WJ III, WJ IV Oral Language/Achievement Discrepancy Procedure

Posted on April 04, 2014

One of the diagnostic criteria for children with an autism spectrum disorder (ASD) is a “qualitative impairment in social interaction.”  These social deficits reach well beyond forgetting to say “hello” to someone or to say “excuse me” instead of pushing past people.  They reflect a difference in the way these individuals think about and view the world around them.  They don’t know how to think socially. This lack of social thinking not only impacts behavior, medical but can have a serious affect on academic skills.

Impact of Social Deficits on Reading

Commonly a student with high functioning ASD may easily learn how to read and decode words but then struggle to understand the meaning of the text.  It may be easy for the student to state names of people in the story, visit this site explain where the story took place and give very specific details about certain events.  However, the student with high functioning ASD may have no clue why the main character behaved a certain way and they may not understand the emotions the various characters experience.  This happens because the student with high functioning ASD struggles with perspective taking.  The student may not connect himself to the character or understand how certain behavior impacts other people’s behavior.  For example, one student I was working with read a story about a boy who was in a race.  The story never said who won or lost but the boy was sad and crying at the end.  My student was unable to infer that the child must have lost the race.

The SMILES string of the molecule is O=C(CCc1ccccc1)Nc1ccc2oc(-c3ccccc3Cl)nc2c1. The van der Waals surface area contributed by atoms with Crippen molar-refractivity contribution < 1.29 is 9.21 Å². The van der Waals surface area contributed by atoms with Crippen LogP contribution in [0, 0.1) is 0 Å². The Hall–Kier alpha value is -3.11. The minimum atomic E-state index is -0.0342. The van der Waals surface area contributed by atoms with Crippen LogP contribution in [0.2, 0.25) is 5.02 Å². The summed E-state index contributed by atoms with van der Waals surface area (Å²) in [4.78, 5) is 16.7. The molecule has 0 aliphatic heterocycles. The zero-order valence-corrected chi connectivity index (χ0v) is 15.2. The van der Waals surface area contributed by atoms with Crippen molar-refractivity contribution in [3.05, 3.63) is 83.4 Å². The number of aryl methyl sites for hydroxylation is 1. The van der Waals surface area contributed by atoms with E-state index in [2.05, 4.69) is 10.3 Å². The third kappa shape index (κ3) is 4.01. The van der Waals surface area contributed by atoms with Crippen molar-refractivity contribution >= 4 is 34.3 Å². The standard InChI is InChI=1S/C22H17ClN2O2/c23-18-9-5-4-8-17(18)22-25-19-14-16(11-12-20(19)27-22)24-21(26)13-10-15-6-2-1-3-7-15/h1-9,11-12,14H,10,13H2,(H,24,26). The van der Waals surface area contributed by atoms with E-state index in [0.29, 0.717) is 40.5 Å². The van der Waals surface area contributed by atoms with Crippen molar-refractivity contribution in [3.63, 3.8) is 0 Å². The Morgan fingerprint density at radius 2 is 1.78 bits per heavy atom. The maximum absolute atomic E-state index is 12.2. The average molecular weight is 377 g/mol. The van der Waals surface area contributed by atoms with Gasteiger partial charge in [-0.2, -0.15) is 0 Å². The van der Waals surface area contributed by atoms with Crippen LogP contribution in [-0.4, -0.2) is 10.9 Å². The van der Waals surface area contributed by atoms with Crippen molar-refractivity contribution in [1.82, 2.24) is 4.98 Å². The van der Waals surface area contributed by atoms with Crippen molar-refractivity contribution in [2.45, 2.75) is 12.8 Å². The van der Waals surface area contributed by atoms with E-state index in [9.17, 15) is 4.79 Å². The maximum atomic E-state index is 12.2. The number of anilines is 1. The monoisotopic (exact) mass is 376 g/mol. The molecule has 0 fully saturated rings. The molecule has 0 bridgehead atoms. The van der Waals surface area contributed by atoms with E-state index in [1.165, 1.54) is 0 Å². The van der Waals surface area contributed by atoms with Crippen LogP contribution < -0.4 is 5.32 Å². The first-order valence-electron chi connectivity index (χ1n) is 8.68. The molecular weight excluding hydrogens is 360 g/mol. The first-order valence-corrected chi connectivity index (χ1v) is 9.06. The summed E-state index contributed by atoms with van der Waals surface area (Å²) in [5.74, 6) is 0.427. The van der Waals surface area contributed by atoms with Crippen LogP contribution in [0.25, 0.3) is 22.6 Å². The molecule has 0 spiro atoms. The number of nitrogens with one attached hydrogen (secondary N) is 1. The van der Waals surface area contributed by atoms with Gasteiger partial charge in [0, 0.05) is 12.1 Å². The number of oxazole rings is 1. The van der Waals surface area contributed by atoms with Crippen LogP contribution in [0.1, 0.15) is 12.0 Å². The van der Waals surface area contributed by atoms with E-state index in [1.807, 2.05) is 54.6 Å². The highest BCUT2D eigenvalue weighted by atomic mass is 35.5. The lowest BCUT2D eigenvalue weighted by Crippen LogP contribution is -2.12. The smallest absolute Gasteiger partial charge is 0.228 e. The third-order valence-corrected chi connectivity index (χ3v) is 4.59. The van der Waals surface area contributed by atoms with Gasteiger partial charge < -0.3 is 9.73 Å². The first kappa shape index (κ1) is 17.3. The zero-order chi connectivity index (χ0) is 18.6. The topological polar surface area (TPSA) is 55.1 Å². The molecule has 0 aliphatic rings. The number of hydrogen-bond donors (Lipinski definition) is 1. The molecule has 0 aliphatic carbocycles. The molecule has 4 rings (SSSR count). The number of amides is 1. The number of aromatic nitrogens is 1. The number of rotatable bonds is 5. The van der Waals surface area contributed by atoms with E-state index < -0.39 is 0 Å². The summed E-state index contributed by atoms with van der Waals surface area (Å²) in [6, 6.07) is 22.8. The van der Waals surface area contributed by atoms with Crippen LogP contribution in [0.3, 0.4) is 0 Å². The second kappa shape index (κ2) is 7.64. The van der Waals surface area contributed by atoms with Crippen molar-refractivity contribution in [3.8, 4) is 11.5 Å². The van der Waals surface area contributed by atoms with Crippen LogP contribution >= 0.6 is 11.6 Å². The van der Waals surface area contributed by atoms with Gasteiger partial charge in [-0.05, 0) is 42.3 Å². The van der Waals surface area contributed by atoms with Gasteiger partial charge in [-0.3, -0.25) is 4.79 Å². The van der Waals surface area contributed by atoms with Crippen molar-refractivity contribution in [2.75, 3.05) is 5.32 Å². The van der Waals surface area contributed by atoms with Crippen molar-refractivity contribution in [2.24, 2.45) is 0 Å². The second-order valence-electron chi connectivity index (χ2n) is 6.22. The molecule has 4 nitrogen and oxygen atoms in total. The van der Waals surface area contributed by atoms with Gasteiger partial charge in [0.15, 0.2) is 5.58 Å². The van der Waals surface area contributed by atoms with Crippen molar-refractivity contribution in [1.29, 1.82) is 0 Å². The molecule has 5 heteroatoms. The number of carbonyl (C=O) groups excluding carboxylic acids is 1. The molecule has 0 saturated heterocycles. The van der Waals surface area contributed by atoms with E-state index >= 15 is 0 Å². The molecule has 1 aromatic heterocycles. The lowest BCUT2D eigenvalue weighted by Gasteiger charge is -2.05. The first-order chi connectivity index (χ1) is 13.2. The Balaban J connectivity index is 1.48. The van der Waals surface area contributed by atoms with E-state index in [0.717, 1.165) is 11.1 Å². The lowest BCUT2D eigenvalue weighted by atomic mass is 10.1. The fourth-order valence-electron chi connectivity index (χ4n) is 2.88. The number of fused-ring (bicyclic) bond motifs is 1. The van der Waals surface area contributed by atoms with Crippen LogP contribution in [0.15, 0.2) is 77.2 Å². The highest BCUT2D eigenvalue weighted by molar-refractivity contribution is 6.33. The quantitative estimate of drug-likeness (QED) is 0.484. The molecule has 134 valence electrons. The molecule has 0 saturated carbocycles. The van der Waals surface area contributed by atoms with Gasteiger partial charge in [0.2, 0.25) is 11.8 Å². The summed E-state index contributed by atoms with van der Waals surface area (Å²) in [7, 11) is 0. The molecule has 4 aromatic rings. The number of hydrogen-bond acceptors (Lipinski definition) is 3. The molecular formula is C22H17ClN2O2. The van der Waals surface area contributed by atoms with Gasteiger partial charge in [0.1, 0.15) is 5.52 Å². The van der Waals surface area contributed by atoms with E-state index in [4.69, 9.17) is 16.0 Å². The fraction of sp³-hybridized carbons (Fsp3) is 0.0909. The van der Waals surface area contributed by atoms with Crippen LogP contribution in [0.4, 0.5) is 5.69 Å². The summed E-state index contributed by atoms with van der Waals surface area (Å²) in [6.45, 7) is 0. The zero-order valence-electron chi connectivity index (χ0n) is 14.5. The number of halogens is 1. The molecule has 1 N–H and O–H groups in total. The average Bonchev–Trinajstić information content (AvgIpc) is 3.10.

Teaching Reading with a Social Perspective

When teaching reading, I teach with a social-thinking approach.  For example, if I am reading a picture book I will stop and break down the emotion the character is feeling.  For example, if the character is feeling scared I will say, “The mouth is wide open, eyebrows are raised, eyes are open wide, hands are in the air.  She is feeling “scared.”  Then I will talk to the children and help them figure out why the child is scared.  I often refer to the eyes and draw an “invisible” arrow to what the character is looking at for a clue.  Sometimes I will also draw out a situation from a story, especially if it is in a chapter book, and use talking and thinking bubbles in order to show the correlation between what was said and done to the behavior and emotions of the characters.  I have found that doing this increases the child’s comprehension skill more successfully than using practice comprehension passages.  As a nice side benefit, sometimes the child’s behavior also improves along with inferential understanding.

Impact of Social Deficits on Writing